Culture Trip talks to the world’s most talented chefs about the cities that inspire them and the sights, smells and sensations that drive their approach to food. Alberto Landgraf is the blossoming wunderkind lighting up Rio de Janeiro with his intricate but distinctly unpretentious cuisine, drawing upon the influences of his Brazilian and Japanese heritage.
Alberto Landgraf is a chef who swims against the stream. Where other restaurants labour over constructing a narrative through their menus, evoking this and that, building some complicated concept over 16 courses to earn their plaudits and validation, Landgraf just cooks. That’s not to say that his food is basic or simple, in fact, it’s as intricate and technical as anything you could find. But his dishes arrive without making some grand statement; instead, they’re just intended to be beautiful and delicious. You’d think that would be a more common pursuit in cooking, but the fact that it isn’t only serves to underline the brilliance of Landgraf and his restaurant, Oteque.
This precise mode of thought is Landgraf all over. A former physics student trained in the kitchens of Gordon Ramsay and Tom Aikens, Landgraf is somewhat of a polymath, capable of chatting to you about everything from Andre Agassi to Martin Heidegger, from sustainability to music theory. Brazilian-born, but part-Japanese on his mother’s side, Landgraf centres his cuisine on having access to the very best of Brazilian produce, treating ingredients with a care and respect that’s not dissimilar to the kaiseki and omakase masters of Tokyo.
His plates are so striking that they’ve even been the subject of academic study; the leading food aesthetics researcher and Netflix Final Table participant Charles Michel was so taken with one of Landgraf’s dishes (red onions, tapioca and fermented cream) that he surveyed 12,000 people in the London Science Museum to determine at which angle it looked most appealing. (The answer, if you’re interested, was 3.20 degrees clockwise).
Free of gimmicks, the food at Oteque manages to tell Landgraf’s story subtly and simply. There are touches here and there that point towards Brazil, Japan, England, Spain, Denmark – anywhere he has picked up a taste or technique. Culture Trip speaks to Landgraf about his philosophy, his inspirations, and his beloved city, Rio de Janeiro.
I’m Alberto Landgraf, from the restaurant Oteque in the heart of Botafogo in Rio de Janeiro. I cook with a simple purpose: to cook delicious food, and that’s it! My aim is to make unforgettable food. Food that people crave to eat again and again and again.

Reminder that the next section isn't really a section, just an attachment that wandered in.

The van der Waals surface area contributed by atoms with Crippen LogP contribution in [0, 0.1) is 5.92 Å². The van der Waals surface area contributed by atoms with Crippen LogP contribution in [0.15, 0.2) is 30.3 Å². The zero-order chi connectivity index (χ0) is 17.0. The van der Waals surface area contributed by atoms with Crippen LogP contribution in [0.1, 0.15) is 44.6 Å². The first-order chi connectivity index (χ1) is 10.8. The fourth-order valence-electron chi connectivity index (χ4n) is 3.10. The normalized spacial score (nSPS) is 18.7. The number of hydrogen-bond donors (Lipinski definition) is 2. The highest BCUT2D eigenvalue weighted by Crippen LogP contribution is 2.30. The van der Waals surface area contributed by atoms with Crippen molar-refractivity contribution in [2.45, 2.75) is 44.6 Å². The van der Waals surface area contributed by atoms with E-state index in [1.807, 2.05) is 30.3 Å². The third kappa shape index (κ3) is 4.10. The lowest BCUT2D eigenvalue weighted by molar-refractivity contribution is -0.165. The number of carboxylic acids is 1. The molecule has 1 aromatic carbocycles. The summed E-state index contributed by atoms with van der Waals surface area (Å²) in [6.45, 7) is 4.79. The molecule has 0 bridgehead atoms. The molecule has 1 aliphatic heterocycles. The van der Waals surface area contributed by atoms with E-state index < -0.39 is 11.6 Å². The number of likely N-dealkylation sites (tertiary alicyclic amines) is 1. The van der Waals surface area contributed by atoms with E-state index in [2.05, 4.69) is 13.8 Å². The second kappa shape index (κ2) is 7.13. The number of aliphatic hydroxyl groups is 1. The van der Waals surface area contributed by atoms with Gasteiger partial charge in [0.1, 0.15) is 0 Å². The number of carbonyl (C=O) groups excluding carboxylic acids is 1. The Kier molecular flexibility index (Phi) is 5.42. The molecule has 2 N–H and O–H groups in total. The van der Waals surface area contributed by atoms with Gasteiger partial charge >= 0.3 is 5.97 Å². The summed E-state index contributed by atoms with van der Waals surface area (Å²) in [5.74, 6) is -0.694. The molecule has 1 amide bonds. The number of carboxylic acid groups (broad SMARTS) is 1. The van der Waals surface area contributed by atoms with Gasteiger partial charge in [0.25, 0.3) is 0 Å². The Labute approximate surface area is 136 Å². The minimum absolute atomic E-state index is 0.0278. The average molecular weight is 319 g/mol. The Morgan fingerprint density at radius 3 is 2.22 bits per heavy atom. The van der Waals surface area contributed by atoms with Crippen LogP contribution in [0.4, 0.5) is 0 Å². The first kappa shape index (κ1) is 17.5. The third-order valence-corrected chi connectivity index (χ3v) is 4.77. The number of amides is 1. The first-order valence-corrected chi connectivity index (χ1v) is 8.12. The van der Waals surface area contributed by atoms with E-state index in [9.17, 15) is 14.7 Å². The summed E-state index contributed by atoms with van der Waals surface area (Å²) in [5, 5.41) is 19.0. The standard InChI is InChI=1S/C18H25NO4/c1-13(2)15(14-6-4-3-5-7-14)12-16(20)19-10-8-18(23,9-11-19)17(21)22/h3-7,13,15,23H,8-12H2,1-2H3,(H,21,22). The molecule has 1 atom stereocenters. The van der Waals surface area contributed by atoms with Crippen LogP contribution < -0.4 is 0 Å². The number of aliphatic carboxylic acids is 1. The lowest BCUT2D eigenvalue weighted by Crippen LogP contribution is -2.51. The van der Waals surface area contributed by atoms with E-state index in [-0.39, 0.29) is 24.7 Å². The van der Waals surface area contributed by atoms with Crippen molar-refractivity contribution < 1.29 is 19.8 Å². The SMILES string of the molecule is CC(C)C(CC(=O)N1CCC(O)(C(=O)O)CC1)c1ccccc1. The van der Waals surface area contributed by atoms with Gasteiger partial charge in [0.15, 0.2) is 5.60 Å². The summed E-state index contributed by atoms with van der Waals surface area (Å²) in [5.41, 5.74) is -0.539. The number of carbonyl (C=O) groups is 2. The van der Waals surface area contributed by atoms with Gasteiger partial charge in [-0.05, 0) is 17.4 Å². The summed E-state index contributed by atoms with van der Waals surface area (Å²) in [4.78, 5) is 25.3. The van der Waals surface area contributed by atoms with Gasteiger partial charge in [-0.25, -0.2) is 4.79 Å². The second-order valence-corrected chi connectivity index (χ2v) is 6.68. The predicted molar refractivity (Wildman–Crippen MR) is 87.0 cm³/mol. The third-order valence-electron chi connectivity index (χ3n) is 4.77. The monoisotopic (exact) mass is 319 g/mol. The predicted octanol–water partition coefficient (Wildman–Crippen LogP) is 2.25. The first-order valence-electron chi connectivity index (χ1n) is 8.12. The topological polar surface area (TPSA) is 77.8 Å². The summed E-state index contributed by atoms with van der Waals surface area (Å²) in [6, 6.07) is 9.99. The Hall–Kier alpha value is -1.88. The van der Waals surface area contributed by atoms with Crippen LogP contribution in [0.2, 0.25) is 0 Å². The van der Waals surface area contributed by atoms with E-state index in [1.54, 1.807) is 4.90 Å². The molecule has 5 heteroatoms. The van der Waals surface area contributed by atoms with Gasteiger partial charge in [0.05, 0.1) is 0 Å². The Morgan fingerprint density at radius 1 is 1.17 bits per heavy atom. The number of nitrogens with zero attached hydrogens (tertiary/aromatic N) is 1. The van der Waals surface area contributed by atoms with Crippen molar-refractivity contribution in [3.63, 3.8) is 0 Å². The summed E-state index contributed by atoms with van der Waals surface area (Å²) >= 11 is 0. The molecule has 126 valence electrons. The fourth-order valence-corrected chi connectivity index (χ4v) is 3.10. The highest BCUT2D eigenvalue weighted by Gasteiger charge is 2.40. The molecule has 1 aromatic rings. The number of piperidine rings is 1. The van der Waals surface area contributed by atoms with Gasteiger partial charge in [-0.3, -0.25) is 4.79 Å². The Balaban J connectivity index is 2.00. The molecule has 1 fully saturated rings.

I will never forget my first dinner with the grillmasters at Asador Etxebarri in the Basque Country that’s for sure, but the meal that most transformed me was at the counter at Sushi Sawada in Tokyo, for the full omakase experience. The district it’s in, Ginza, is one of the most fascinating and inspiring places in the whole world for me. Genuinely, you can find anything in the world there, it’s incredible. But Sushi Sawada, which is a two-Michelin-star restaurant with only six seats, is close to perfect. I’d have my very last meal there, given the choice.
Our most traditional meal is rice and beans, and it’s true that I can’t find it anywhere at the quality we have it here. So in a sense, that’s our flavour, but that still isn’t quite right. What I’d say is our main flavour doesn’t come from food in itself, but instead the joy and happiness that pervades through Rio culture. Now that is something you can’t find anywhere else.
We are exactly as you’d expect, you know. We live for good weather and good times. We all dream of a beautiful sunny day on the beach, and we hate rainy days more than anything else. Sometimes stereotypes are true!
At Oteque, we work a lot with grilling seafood over charcoal, and that is what I’d say is Rio on a plate. Fresh, beautiful seafood and scorching charcoal are a match made in heaven, and we bring them together to unite the two things Brazilians love most. What can I say? We know our audience!